England captain Ben Stokes had no doubts about asking New Zealand to follow-on despite the home side’s brave fightback in Wellington, with assistant coach Paul Collingwood insisting the attacking option is always first choice.
Despite some early resistance from Tim Southee, who scored a swashbuckling 73 from 49 balls, New Zealand were dismissed for 209 and were put into bat again by England.
The hosts offered more resistance in their second innings, with Tom Latham and Devon Conway sharing a 149-run opening stand and Kane Williamson and Henry Nicholls seeing out the day, with New Zealand finishing on 202-3 at stumps.
It is the first time in the series England have been placed on the back foot by New Zealand, and despite still holding a slender lead going into day four, questions might be raised about Stokes’ bold decision to enforce the follow-on.
But Collingwood insists there was no doubt in Stokes’ mind about putting New Zealand into bat again.
“It was very clear this morning. Stokesy spoke to the guys and said ‘if we get the chance to follow-on we’re going to enforce it’,” he said.
“He was very clear on that and that’s the approach of Stokesy and Baz (McCullum, head coach). They want the aggressive option and hopefully to win the game today. It didn’t turn out that way but we’re still in a really good position.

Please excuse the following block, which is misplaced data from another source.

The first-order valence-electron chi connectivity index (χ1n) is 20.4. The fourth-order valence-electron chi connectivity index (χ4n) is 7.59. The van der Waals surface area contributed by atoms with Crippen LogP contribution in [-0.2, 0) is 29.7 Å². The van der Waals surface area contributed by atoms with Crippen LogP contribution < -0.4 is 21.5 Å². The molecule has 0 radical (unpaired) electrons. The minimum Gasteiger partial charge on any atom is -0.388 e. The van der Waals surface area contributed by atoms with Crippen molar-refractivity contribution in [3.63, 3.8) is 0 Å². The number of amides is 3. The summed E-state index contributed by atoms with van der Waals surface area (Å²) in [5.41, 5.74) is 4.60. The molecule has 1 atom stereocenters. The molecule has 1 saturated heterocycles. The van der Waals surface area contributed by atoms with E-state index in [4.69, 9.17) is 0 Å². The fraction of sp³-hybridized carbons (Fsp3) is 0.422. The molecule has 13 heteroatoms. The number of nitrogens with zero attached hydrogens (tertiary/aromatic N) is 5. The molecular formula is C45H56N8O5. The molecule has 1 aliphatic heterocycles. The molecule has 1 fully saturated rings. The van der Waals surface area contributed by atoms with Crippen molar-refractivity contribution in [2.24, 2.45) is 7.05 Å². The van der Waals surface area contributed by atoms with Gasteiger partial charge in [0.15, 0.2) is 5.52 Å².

“The mantra of this team is always to take the aggressive approach and there was no doubt in Stokesy’s mind that if we got the opportunity that was the way he was going to go.
“We’ve always said we’re not scared of losing, but we want to get ourselves in a position of winning games and we felt we could have won, or got close to winning, today.”
Sir Alastair Cook said at stumps that he would not have enforced the follow-on, if only to manage the bowlers’ world load.
“I wouldn’t have enforced the follow-on. The wicket flattened out and you’re asking the bowlers to keep going and going,” he said on BT Sport.
But Steven Finn insisted it was the correct decision to enforce the follow-on, adding: “I think when they were looking at enforcing the follow-on, when they took the last wicket, they were looking at grey skies and a frail top order.
“The logic was correct, but they were unfortunate not to get through. They came up against two resilient batters.”
England’s bowlers toiled on a tough day in Wellington, getting through 94.2 overs, with Stokes bowling two of them.
He has been managing a long-standing knee problem for some time and has been managing his workload with the ball.
Stokes’ spell ended after Jack Leach made a much-needed breakthrough at the other end and Collingwood added: “Look, as we all know he’s got a knee niggle, thankfully he’s the captain out there and makes the decision when he bowls or doesn’t bowl.
“Stokesy was happy to go to other options, and he puts a hell of a lot of trust in his team and the other bowlers as well. It’s been a good day.
“Yes, he dropped it a little bit short on a couple of occasions, so that’s his one warning there. He will have to be careful if he goes to that plan again.”
England will come back on the fourth morning searching for wickets as they seek to make it five wins out of five against the Black Caps in the past year.
Follow updates from day four of the second Test between England and New Zealand on Sky Sports digital platforms from 10.30pm on Sunday.